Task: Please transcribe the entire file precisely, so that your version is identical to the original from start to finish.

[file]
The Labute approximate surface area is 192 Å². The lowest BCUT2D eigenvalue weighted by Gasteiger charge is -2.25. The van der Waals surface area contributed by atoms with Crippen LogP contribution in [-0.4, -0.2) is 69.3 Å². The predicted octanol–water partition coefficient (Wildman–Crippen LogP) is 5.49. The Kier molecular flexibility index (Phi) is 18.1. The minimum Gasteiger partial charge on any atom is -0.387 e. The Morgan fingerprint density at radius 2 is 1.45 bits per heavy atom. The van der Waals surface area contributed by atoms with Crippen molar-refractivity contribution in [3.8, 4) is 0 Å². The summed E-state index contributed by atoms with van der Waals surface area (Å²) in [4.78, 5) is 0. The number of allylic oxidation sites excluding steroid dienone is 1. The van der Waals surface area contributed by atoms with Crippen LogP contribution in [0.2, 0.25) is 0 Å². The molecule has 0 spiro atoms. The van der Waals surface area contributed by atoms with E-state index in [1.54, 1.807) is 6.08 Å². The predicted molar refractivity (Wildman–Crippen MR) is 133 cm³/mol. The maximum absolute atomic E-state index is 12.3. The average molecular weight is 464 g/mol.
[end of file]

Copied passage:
The Labute approximate surface area is 192 Å². The lowest BCUT2D eigenvalue weighted by Gasteiger charge is -2.25. The van der Waals surface area contributed by atoms with Crippen LogP contribution in [-0.4, -0.2) is 69.3 Å². The predicted octanol–water partition coefficient (Wildman–Crippen LogP) is 5.49. The Kier molecular flexibility index (Phi) is 18.1. The minimum Gasteiger partial charge on any atom is -0.387 e. The Morgan fingerprint density at radius 2 is 1.45 bits per heavy atom. The van der Waals surface area contributed by atoms with Crippen molar-refractivity contribution in [3.8, 4) is 0 Å². The summed E-state index contributed by atoms with van der Waals surface area (Å²) in [4.78, 5) is 0. The number of allylic oxidation sites excluding steroid dienone is 1. The van der Waals surface area contributed by atoms with Crippen LogP contribution in [0.2, 0.25) is 0 Å². The molecule has 0 spiro atoms. The van der Waals surface area contributed by atoms with E-state index in [1.54, 1.807) is 6.08 Å². The predicted molar refractivity (Wildman–Crippen MR) is 133 cm³/mol. The maximum absolute atomic E-state index is 12.3. The average molecular weight is 464 g/mol.